Sunday, January 25, 2015

New kid on the block

Dave Brat represents Virginia’s 7th District in the United States Congress after having blind-sided incumbent Eric Cantor in last June’s republican primary and prevailed over a democrat and libertarian seeking the seat in the November, 2014 general election.

Fulfilling a campaign promise to meet often with his constituents, Brat addressed a packed meeting of the Goochland Tea Party on January 23. Cold, rainy weather did not deter 127 people from trekking to Goochland Courthouse to hear from the neophyte Congressman.

Brat has morphed from the reserved academic persona he projected when advising Virginia State Senator Walter Stosch (R Henrico) a few years ago into a gregarious, polished politician.

For his appearance in Goochland, Brat ditched his tie and wore a toothy grin as he was welcomed with a standing ovation. When someone called him to a rock star, Brat replied that the only true rock star resides in the heavens.

Having been sworn in on November 12, 2014 to serve the remainder of Cantor’s term, Brat had barely found his seat when the “cromnibus” bill to keep the government operating came up for a vote. Brat, citing his pledge to adhere to the Virginia Republican Creed, voted nay. Each of 70 republicans who voted against the bill, explained Brat, represent about 700,000 people. Their action got the attention of the rules committee.

Brat then discussed the machinations of congress. Building consensus on an issue is only part of the task. The actual proposed legislation must be written to reflect that agreement. So far, it sounds like Brat is reading bills he votes on.

The Senate, Brat contended, is “like royalty” with horrendous rules. Procedure, in both houses, he said, is all important. Even good bills can be derailed by failing to follow procedure.
Echoing his campaign comments, Brat said that the United States Constitution enumerates 18 powers for the federal government. Along the way, with the best of intentions, the government created programs to help widows, orphans, and the indigent overstepping its limits and paving the way for general welfare and imposition of an income tax to pay the bills.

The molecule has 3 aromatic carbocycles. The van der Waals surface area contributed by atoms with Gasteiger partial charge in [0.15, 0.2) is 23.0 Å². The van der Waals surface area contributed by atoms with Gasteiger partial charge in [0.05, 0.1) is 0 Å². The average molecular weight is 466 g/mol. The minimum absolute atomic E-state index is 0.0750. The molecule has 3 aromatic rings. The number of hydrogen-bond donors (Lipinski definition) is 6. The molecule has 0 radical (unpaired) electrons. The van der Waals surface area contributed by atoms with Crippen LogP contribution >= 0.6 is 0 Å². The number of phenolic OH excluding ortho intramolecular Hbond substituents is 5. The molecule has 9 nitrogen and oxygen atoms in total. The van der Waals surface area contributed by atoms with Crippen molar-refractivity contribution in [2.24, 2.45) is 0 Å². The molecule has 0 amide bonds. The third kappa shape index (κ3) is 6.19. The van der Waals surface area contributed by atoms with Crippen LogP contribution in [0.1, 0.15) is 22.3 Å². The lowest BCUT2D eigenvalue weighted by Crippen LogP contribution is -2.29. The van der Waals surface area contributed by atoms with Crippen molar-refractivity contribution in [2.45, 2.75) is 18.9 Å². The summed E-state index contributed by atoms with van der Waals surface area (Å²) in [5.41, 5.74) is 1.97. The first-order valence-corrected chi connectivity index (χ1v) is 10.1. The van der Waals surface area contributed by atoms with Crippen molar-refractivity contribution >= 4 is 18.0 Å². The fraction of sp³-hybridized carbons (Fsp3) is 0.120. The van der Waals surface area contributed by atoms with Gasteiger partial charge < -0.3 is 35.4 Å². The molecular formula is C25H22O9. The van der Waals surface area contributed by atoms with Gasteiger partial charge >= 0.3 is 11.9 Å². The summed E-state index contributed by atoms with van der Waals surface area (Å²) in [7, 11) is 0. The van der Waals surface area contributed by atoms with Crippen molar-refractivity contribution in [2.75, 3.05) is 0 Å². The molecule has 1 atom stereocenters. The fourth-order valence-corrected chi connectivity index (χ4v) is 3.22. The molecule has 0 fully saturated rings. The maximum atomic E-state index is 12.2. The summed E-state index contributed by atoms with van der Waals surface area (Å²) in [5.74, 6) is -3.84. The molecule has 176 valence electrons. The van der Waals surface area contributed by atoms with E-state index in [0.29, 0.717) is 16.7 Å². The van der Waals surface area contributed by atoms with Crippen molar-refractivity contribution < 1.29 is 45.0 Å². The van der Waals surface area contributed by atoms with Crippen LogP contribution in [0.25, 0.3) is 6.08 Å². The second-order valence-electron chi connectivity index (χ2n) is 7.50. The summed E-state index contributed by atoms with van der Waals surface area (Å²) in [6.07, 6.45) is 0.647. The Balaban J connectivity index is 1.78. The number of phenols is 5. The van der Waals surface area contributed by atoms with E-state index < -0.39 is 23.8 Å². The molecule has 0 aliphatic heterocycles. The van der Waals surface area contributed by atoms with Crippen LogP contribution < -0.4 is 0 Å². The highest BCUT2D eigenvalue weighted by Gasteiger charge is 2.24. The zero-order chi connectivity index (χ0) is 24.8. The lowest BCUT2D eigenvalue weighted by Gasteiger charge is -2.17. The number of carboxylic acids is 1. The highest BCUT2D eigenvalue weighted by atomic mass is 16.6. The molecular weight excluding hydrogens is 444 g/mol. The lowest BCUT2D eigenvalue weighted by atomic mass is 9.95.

Brat said that his background in ethics may be more helpful in Washington that his training as an economist. “They know that we’re putting all this spending on our kids’ credit cards to pay the bill down the road.” He said that there are no lobbyists in Washington protecting the interests of your people.

The President, said Brat, has a lot of power and the Congress needs to get serious on defunding programs. That could be problematic. He contended that the messaging coming out of the GOP is flat footed; in spite of having the largest majority in 80 years, republican leadership seems to feel “now is not the time to screw it up by taking stands.”

Brat characterized the current business climate as being on a “sugar high of Fed stimulus” to keep the business climate stable. When rates start to rise, “that stability goes under the bus,” he said.

Free markets, said Brat, are a social choice and right now, America is going the other way. He said that it is not the government’s function to create jobs, but rather to create an environment of low taxes and regulations that encourages free enterprise to flourish.

Brat cautioned the audience to keep tabs on legislation to fund border security, which he believes is a Trojan horse for amnesty.

Although Brat voted against reelection John Boehner of Ohio as Speaker of the House, he praised Boehner for inviting Israeli Prime Minister Benjamin Netanyahu to speak to Congress about Iran’s nuclear program.

Bart reiterated his pledge to serve no more than 12 years in Congress regardless of term limits. The 7th District voters proved last year, however, that they don’t need no stinkin’ term limits. That’s what the ballot box is for.

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